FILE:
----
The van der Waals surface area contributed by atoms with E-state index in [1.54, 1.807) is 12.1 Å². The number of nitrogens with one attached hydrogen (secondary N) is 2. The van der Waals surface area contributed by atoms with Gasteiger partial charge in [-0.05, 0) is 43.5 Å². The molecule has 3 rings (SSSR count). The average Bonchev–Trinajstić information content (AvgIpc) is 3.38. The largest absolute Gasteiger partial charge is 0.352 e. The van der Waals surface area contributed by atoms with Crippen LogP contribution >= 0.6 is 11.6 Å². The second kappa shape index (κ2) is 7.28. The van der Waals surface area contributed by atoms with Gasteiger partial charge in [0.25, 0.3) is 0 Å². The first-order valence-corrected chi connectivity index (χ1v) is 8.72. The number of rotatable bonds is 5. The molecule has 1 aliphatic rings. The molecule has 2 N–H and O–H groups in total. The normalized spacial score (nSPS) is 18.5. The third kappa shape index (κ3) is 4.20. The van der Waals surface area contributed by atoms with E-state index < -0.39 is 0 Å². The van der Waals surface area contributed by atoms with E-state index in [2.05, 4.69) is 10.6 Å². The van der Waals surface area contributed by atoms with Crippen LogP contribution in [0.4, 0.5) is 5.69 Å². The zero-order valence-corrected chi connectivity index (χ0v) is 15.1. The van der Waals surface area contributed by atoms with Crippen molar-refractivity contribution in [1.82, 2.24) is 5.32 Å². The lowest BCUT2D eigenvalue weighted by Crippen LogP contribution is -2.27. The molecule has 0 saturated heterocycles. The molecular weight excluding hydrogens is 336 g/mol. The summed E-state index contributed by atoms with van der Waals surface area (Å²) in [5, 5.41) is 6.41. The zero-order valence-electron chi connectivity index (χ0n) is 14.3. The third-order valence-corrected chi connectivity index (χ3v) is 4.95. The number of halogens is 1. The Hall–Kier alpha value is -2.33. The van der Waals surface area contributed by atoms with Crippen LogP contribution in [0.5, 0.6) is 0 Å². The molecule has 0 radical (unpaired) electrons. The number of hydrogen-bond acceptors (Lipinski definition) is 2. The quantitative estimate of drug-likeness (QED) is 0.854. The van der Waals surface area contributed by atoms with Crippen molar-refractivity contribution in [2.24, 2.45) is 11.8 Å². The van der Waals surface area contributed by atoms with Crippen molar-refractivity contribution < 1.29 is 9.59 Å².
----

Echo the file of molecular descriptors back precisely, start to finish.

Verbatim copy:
The van der Waals surface area contributed by atoms with E-state index in [1.54, 1.807) is 12.1 Å². The number of nitrogens with one attached hydrogen (secondary N) is 2. The van der Waals surface area contributed by atoms with Gasteiger partial charge in [-0.05, 0) is 43.5 Å². The molecule has 3 rings (SSSR count). The average Bonchev–Trinajstić information content (AvgIpc) is 3.38. The largest absolute Gasteiger partial charge is 0.352 e. The van der Waals surface area contributed by atoms with Crippen LogP contribution >= 0.6 is 11.6 Å². The second kappa shape index (κ2) is 7.28. The van der Waals surface area contributed by atoms with Gasteiger partial charge in [0.25, 0.3) is 0 Å². The first-order valence-corrected chi connectivity index (χ1v) is 8.72. The number of rotatable bonds is 5. The molecule has 1 aliphatic rings. The molecule has 2 N–H and O–H groups in total. The normalized spacial score (nSPS) is 18.5. The third kappa shape index (κ3) is 4.20. The van der Waals surface area contributed by atoms with E-state index < -0.39 is 0 Å². The van der Waals surface area contributed by atoms with E-state index in [2.05, 4.69) is 10.6 Å². The van der Waals surface area contributed by atoms with Crippen LogP contribution in [0.4, 0.5) is 5.69 Å². The zero-order valence-corrected chi connectivity index (χ0v) is 15.1. The van der Waals surface area contributed by atoms with Crippen molar-refractivity contribution in [1.82, 2.24) is 5.32 Å². The lowest BCUT2D eigenvalue weighted by Crippen LogP contribution is -2.27. The molecule has 0 saturated heterocycles. The molecular weight excluding hydrogens is 336 g/mol. The summed E-state index contributed by atoms with van der Waals surface area (Å²) in [5, 5.41) is 6.41. The zero-order valence-electron chi connectivity index (χ0n) is 14.3. The third-order valence-corrected chi connectivity index (χ3v) is 4.95. The number of halogens is 1. The Hall–Kier alpha value is -2.33. The van der Waals surface area contributed by atoms with Crippen LogP contribution in [0.5, 0.6) is 0 Å². The molecule has 0 radical (unpaired) electrons. The number of hydrogen-bond acceptors (Lipinski definition) is 2. The quantitative estimate of drug-likeness (QED) is 0.854. The van der Waals surface area contributed by atoms with Crippen molar-refractivity contribution in [2.24, 2.45) is 11.8 Å². The van der Waals surface area contributed by atoms with Crippen molar-refractivity contribution < 1.29 is 9.59 Å².